This week I’m belatedly writing Week 48 in my Beyond the Internet series in which I explore the sources of information beyond our computer screens and this week’s topic is Occupations – Teachers.
I wrote a few posts early in the year about school admissions and other school records, which will obviously be of relevance if you have teaching ancestors.
However you’re probably looking for more personal information about their careers.
I have no teachers in my family tree but Mr Cassmob’s is fairly littered with them so much of the information I’ve acquired has come from them. Some are his immediate ancestors, one is our daughter, and others go back to the early-mid 19th century.
Where to look
The first port of call will be the relevant archive for the area where they taught.
If they were in a religious school, you may have to approach the school or religious order they worked for (not so easy, sometimes).
I’d also look at reference libraries to see if there’s more general information about their records.
So what might you find about your teaching ancestors?
Their inspection reports: Remember those school visits when we thought the inspector was only assessing us, but in reality was probably mainly interested in the teacher, and whether they’d taught the necessary curriculum to the right standard. They must have been intimidating for the teachers as 50 years later we met a lady in Alotau who remembered her mother being inspected by Mr Cassmob’s father (who could do intimidating quite well in his professional role).
Their other roles in the community: for example my mother-in-law was the Registrar of Births, Deaths and Marriages in her rural Victorian community when she was only 20 or so. As a family historian you have to love information like that!
Their academic training: whether they had teachers’ college training, university, or were thrown in largely at the deep end to sink or swim.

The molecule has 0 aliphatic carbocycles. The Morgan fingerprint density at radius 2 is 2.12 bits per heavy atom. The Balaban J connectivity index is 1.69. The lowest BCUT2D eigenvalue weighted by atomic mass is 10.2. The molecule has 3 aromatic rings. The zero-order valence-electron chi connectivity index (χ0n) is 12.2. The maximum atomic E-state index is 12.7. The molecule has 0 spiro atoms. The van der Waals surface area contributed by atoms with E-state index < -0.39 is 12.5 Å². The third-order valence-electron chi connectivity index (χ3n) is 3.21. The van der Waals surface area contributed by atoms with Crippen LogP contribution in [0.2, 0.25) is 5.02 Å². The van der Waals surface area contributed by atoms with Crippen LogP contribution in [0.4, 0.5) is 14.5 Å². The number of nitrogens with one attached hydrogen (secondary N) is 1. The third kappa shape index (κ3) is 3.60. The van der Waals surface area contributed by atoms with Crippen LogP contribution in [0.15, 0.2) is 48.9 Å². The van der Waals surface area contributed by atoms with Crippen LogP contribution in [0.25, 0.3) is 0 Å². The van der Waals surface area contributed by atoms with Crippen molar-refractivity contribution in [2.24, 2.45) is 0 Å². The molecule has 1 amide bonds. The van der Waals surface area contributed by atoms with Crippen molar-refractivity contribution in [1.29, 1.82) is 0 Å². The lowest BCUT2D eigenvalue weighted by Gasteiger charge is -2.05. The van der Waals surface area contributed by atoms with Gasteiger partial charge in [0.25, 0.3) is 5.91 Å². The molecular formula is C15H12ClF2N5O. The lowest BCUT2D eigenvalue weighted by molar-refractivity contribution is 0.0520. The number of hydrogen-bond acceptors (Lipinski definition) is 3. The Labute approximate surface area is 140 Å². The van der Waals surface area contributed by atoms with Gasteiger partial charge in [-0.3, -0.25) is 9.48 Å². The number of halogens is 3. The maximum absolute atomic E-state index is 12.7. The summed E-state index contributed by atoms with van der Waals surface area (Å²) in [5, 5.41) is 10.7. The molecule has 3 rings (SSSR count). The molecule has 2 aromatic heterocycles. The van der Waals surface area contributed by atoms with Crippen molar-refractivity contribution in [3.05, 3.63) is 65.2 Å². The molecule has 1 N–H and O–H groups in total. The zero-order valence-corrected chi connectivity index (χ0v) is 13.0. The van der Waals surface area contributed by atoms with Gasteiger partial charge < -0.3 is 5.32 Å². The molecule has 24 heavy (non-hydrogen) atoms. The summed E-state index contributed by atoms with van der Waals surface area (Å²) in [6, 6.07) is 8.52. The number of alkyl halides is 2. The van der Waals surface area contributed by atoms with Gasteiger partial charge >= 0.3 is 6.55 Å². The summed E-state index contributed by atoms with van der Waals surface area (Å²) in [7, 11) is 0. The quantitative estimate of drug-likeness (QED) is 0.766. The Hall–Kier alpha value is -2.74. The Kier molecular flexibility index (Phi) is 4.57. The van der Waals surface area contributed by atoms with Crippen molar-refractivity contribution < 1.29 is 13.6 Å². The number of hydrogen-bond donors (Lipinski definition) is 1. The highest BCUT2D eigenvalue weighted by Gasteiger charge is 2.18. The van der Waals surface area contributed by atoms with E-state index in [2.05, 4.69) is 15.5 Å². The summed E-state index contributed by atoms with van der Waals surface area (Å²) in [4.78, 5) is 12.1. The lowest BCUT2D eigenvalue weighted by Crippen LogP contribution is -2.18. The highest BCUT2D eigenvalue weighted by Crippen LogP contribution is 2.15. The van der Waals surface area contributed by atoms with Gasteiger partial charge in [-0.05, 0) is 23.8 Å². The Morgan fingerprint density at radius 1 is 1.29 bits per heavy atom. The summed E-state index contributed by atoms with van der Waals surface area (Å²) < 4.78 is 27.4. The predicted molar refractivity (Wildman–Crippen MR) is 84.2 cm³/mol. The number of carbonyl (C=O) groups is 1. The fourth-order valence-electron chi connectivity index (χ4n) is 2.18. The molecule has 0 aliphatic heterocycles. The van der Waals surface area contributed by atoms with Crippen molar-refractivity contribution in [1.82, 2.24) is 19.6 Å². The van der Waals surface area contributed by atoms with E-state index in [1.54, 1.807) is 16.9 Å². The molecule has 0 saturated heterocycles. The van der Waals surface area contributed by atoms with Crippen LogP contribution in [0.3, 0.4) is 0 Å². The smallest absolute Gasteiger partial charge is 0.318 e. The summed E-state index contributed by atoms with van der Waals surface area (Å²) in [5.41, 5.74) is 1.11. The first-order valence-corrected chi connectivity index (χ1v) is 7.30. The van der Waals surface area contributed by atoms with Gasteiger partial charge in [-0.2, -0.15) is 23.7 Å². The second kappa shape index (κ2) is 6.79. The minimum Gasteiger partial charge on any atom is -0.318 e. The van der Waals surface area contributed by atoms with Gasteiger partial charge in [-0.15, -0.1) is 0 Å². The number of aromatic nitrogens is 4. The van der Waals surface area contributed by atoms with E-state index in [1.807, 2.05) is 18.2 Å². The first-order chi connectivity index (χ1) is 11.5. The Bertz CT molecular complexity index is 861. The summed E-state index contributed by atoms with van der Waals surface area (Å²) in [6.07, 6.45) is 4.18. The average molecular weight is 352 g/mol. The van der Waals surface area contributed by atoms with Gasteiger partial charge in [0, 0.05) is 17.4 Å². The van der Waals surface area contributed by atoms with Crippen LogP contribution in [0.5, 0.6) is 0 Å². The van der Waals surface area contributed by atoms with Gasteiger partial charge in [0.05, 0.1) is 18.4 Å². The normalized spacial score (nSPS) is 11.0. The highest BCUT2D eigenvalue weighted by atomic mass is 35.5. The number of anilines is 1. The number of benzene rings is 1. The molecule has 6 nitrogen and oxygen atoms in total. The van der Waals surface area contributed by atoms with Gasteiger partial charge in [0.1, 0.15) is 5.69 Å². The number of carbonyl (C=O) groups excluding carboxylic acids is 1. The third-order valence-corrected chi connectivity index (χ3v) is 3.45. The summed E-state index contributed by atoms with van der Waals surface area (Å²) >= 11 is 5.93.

Their history in schools: For example: my in-laws were both teachers and both were required to establish small bush schools in rural Victoria with absolutely minimal training. In their specific case this experience was no doubt invaluable as they launched and taught at new schools in Papua New Guinea. Did your ancestors teach in large urban schools, small multi-class schools or even one-teacher schools? Who was in their class? Did their own children have to call them “Mrs Cass” in the classroom, for example.
Books: You may find some reference to your teaching ancestors in books relating to the areas where they taught, or specialised books on education.
Gazettes: Government and Education Their postings may feature in the various gazettes –check them out. (I’m indebted to Rosemary Kopittke who alerted me to the education gazettes last year). Goulds have a range of the Queensland Education Gazettes which you can see here.
If you have teachers in your tree I hope these tips will help you learn a little more about them. If you have used other records please do share with us via the comments or your own blog so we can all learn.
Teachers really are pivotal to the development of a community’s children, a debt we all owe them, as they work so hard to educate and care for their students. In the past week we’ve also seen their heroism as they protected children, sometimes with their own lives.
So let’s all say a huge “thank you” to the teachers who’ve helped form us into who we are today.
Did you have a pivotal teacher: if so who was it?
The teaching images are from Microsoft clipart.
3 thoughts on “Beyond the Internet: Week 48 Teachers”
My great great grandfather was a teacher in a number of country towns in NSW. I have looked at the files for those schools at state records, which contain quite a bit of correspondence between him and the education authorities – requesting a transfer (numerous times!), writing about children in his charge who never turned up to school etc, local families, etc. Very interesting.
Isn’t it great that these transitory correspondences have survived for so long and left you with a background to his life. I’ll bet many modern teachers could identify with his problems.